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    Calibrating rotation age for eucalyptus pellita and eucalyptus grandis x urophylla to optimize market returns for transmission poles and plywood in Ghana
    (Stellenbosch : Stellenbosch University, 2023-03) Taziwa, Gerald; Ham, Cori ; Dash, Jonathan; Stellenbosch University. Faculty of AgriSciences. Dept. of Forest and Wood Science.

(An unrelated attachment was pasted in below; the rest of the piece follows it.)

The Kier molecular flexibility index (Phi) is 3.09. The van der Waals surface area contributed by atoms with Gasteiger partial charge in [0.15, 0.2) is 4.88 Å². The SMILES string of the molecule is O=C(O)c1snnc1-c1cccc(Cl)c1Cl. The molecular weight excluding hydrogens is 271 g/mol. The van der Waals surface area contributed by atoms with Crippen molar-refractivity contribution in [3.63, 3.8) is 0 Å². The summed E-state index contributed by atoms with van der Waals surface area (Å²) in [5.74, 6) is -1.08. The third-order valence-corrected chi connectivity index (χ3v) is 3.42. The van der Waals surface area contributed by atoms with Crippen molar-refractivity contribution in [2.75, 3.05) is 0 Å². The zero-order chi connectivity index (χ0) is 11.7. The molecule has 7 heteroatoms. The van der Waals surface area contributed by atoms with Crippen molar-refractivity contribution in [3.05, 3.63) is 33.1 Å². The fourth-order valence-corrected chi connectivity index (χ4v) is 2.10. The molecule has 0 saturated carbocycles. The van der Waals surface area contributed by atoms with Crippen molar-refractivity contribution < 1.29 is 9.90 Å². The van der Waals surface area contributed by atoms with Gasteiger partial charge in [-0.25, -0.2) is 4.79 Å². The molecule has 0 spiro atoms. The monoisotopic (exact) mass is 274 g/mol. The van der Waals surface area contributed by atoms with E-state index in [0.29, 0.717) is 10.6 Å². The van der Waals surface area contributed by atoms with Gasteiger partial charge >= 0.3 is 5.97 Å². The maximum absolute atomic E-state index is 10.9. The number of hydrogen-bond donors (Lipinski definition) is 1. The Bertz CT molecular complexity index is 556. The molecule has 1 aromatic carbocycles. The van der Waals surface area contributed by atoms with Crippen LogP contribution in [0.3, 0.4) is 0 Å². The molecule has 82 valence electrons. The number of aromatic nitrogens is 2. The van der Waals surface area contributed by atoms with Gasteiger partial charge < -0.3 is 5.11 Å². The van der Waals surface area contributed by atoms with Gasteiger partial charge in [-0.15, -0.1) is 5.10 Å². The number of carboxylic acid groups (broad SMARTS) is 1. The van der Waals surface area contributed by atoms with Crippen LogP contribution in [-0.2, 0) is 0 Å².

ENGLISH ABSTRACT: There has been over-reliance on Tectona grandis and Ceiba pentandra for the manufacture of utility poles and plywood in Ghana. Miro Forestry has for the past eight years been growing various tree species including Eucalyptus pellita (Pellita) and E. grandis x urophylla (GU) on large- scale plantations for the first time in Ghana. However, optimum silvicultural regimes and growth and yield models are yet to be defined since the company is in its first full rotation. In this study, the determination of optimal rotation age for Pellita and GU for poles and plywood production was investigated. A combination of the market conditions, processing technology, silviculture regimes and Miro’s existing growth and yield functions were used to determine a suitable rotation age along with appropriate silvicultural treatments. Market analysis for pole size distribution and a plymill experimental study for peeler log processing were the benchmarks used to establish the optimum pole and peeler log specification to satisfy market demand and mill configuration. A taper function was used to calculate the tree size from which these logs can be produced. Once the optimal tree was ascertained, an investigation into the best regime to follow for poles and plywood ensued. This gave guidance on optimum silviculture regimes to grow the ideal tree for poles and plywood. Miro’s existing growth and yield functions within the Microforest software package were used to simulate different thinning scenarios to investigate growth response to thinning. Stocking, thinning intensity and frequency of thinning were altered to test their effect on the growth dynamics of the trees. Rotation age was defined by diameter growth and the time it took to reach the sizes of the optimum pole or peeler log. The results from this study showed that the optimum pole tree had a DBH of 23 cm and a height of 23.3 m. The optimum plywood tree had a DBH of 31 cm and a height of 30.8 m. The simulation results in Microforest showed that a two-thinning regime of 600 stems per hectare gave more favourable results and that GU would achieve diameters of 23 cm for poles at 8.5 years. Pellita would not be able to achieve those diameters even over a much longer rotation. Both species would not achieve the dimensions for an optimum plywood tree within the range of conditions tested. However, the plymill recovery for the smaller diameter class of 15-20 cm was not significantly different from the 20-30 cm class. A tree whose DBH is 21 cm and a height of 21.5 was also ideal for plywood and it produced logs whose average diameter fell within the 15-20 cm diameter class. A two-thinning regime would achieve these dimensions at six years for GU and 11 years for Pellita. GU had a biological and economic rotation of six and seven years respectively. The slower- growing Pellita had a biological rotation of 7.3 years, and the economic rotation was seven years. This study illustrates that when markets demand very specific product dimensions, the use of biological and economic rotation ages would be subservient to technical rotation age.